Democratic budget reconciliation proposals created an expanded child tax credit (CTC) which will pay $10.5 billion in benefits next year to illegal immigrants.
No matter how an immigrant got here or whether their children are U.S. citizens, they are all eligible.
The number includes the approximately 600,000 unaccompanied minors and members of families who were stopped at the border and allowed to stay pending an immigration hearing.
It is not just costly to provide cash welfare to illegal immigrants; it also leads to an increase in more illegal immigrants coming into the United States.
Despite being called a “refundable credit,” the revised CTC, like the old Additional Child Tax Credit (ACTC) it replaces, provides cash assistance to low-income families who do not pay federal income taxes.
Cash payments under the new program have been significantly increased from $1,400 per child to $3,600 under 6 years of age, and $3,000 between 6 to 17 years of age.
The maximum child payment will be $2,000 after 2022, although advocates hope that these enormous payments can be continued.
Benefits For Illegal Immigrants With Children
The analysis by Karen Zeigler and Kelsey Ramirez conducted in October deduced that illegal immigrants with children born in the United States would get $8.2 billion in benefits under the CTC.
It is assumed that the new program will require Social Security numbers (SSNs) for dependent children, much like the old ACTC program.
This requirement would be permanently repealed by reconciliation.
Immigrants living in the United States can receive benefits on behalf of their children born in the United States.
When the old ACTC operated, individual taxpayers simply acquired a taxpayer identification number, after which they claimed their money.
Under the old system, only illegal immigrants with U.S.-born children were eligible for payments, since those U.S.-born children had Social Security numbers.
But by eliminating the SSN requirement permanently, the newly expanded credit can be used by illegal immigrants with their children to receive credit.
According to our new estimates, illegal immigrants whose children are also in the country illegally would amass $2.3 billion from the new CTC.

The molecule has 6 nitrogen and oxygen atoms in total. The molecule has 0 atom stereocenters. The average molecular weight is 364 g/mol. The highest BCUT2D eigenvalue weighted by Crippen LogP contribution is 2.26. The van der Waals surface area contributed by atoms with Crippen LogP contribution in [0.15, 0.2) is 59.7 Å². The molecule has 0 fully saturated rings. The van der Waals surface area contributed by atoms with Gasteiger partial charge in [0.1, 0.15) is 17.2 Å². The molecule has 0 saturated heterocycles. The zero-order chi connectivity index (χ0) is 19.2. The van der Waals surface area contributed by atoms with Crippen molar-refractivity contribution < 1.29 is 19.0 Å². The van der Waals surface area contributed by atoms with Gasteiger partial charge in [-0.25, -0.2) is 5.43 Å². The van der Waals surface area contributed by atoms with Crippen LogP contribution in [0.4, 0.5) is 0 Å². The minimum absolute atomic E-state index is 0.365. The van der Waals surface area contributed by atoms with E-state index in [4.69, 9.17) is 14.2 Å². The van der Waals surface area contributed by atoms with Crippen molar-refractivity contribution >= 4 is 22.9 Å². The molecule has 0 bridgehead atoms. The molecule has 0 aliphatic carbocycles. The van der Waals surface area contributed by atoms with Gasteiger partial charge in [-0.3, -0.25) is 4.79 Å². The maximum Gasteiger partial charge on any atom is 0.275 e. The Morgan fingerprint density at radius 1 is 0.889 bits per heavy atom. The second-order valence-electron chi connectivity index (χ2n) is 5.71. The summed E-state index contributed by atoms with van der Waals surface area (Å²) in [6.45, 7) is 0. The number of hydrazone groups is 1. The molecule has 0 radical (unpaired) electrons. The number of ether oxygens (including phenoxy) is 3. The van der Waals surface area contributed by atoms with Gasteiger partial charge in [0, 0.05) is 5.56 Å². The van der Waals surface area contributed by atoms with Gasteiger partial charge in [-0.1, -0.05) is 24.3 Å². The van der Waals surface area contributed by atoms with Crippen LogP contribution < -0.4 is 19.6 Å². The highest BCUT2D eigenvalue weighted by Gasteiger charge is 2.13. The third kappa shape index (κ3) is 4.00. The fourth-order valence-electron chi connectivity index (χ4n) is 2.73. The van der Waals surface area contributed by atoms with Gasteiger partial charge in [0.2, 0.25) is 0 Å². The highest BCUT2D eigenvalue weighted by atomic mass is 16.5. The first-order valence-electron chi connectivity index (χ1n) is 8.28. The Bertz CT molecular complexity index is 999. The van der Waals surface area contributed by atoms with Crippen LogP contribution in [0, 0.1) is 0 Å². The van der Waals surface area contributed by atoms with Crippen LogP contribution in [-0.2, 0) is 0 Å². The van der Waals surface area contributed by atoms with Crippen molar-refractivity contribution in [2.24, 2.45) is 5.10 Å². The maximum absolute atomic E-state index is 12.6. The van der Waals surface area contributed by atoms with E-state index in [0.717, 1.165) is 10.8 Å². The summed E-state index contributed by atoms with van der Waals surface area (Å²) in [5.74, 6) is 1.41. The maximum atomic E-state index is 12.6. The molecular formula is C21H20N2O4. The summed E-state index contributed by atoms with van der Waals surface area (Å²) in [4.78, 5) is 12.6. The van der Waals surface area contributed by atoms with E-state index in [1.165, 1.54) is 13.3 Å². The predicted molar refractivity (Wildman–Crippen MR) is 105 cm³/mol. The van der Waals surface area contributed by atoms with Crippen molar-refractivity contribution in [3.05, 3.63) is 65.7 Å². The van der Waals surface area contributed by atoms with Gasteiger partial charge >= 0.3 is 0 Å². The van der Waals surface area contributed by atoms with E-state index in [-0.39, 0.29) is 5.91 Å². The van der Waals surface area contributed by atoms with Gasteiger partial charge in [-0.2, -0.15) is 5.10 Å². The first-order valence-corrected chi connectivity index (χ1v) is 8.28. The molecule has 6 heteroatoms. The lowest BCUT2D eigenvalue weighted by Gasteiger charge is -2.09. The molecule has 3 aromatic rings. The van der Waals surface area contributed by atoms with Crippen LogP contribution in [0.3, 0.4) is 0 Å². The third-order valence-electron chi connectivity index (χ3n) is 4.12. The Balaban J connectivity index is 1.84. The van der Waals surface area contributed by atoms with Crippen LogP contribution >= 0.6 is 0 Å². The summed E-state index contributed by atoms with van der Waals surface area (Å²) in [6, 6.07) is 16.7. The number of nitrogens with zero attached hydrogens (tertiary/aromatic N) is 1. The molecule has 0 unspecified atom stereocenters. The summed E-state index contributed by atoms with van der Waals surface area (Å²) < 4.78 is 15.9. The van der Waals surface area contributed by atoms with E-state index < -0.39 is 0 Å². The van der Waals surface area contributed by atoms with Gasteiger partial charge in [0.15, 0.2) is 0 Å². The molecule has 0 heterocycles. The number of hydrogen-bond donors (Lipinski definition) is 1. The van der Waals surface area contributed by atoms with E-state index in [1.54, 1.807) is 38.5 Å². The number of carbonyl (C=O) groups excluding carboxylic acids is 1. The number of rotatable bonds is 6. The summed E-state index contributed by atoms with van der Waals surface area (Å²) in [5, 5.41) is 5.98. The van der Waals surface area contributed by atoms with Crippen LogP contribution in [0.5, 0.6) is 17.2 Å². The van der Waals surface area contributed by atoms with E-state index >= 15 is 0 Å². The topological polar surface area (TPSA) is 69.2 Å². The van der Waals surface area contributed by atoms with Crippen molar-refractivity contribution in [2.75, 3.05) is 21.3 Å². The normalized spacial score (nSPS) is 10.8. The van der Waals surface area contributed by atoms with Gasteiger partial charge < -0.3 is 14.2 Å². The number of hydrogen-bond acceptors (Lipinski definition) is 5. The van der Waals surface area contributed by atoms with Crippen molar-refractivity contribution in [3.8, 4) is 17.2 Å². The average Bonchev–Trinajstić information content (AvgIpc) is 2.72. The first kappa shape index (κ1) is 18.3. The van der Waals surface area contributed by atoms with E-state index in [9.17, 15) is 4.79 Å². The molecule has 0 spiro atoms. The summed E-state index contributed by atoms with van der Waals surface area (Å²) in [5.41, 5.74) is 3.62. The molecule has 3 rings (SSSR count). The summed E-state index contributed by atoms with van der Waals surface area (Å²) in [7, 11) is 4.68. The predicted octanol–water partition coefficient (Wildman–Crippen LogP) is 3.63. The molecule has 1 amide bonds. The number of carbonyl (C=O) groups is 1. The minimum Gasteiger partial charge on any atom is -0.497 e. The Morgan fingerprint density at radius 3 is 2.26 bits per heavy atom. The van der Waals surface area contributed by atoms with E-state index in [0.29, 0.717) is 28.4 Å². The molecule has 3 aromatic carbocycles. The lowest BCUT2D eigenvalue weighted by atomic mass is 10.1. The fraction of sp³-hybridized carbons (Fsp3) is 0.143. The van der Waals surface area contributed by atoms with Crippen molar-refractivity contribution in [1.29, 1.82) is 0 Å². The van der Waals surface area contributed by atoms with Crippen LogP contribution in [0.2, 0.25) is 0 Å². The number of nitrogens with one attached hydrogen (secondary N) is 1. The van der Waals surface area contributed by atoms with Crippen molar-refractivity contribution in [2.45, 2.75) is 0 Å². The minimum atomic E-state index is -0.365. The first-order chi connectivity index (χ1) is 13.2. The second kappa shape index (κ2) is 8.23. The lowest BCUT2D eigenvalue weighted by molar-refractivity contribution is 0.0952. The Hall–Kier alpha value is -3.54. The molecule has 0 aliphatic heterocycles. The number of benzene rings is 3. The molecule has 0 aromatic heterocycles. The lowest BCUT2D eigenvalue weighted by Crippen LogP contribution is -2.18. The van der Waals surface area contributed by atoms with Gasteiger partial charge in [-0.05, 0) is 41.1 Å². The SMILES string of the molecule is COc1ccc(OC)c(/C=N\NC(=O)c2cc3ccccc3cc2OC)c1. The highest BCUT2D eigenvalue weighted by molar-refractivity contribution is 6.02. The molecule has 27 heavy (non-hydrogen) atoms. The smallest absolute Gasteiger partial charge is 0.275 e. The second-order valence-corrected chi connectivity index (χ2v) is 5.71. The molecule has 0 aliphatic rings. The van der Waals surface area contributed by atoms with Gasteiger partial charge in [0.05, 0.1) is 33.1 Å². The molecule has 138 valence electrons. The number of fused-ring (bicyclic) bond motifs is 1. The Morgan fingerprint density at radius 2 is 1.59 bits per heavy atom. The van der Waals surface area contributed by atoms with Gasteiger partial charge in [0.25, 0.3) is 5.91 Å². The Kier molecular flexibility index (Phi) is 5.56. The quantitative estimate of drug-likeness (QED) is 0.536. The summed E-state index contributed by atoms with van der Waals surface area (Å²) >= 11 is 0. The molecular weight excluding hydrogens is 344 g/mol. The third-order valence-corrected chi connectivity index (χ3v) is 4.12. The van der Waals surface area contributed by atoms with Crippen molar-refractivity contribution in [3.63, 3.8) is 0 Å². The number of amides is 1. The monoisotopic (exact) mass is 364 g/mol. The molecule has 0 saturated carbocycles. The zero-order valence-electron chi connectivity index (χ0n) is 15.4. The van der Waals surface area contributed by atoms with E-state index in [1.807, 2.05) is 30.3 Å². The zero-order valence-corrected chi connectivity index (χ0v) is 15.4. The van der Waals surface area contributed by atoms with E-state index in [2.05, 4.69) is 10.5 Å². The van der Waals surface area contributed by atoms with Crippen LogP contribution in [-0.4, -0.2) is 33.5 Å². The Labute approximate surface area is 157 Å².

This would result in a total cash payment to immigrant parents amounting to $10.5 billion.
Illegal migrants included in this group as of 2020, are those stopped and then admitted after being released.
There is no connection between these payments and the large cash settlements that the federal government plans on paying to illegal immigrant families separated at the border while President Trump was in office.
Stress-free Payments to Immigrants
Payments will be easier to receive under the new CTC because reconciliation removes the work requirement of the old ACTC in the future.
The past has shown that illegal immigrants have been unable to prove employment income.
Removing the work requirement will now allow these people to receive payments more easily.
Seventy-eight percent of illegal immigrants with children can expect cash assistance packages with low income averaging $5,300 per family, or about $2,600 per child in 2022.
Putting these numbers into context, the median income in the leading countries of illegal migration, (such as Honduras, Guatemala, and El Salvador) is $3,000 to $4,000 a year.
Immigrants with no Work are Eligible for Benefits
Cash payments are being offered to virtually everyone who comes to the United States with a child, regardless of whether they work there or not, which is approximately equivalent to what most migrants could earn in a year back in their home country.
As well as increasing taxpayer costs and facilitating illegal immigration, the elimination of the Social Security Number requirement might invite fraud, since taxpayers now only need to submit the date of birth and name of the child.
Additionally, immigrants can choose to indicate or not on their returns that they lived in the United States for half a year.
Before an immigrant parent-child must have an SSN in other for his/her parent to receive the benefit. This requirement has been reversed as a result of the budget reconciliation.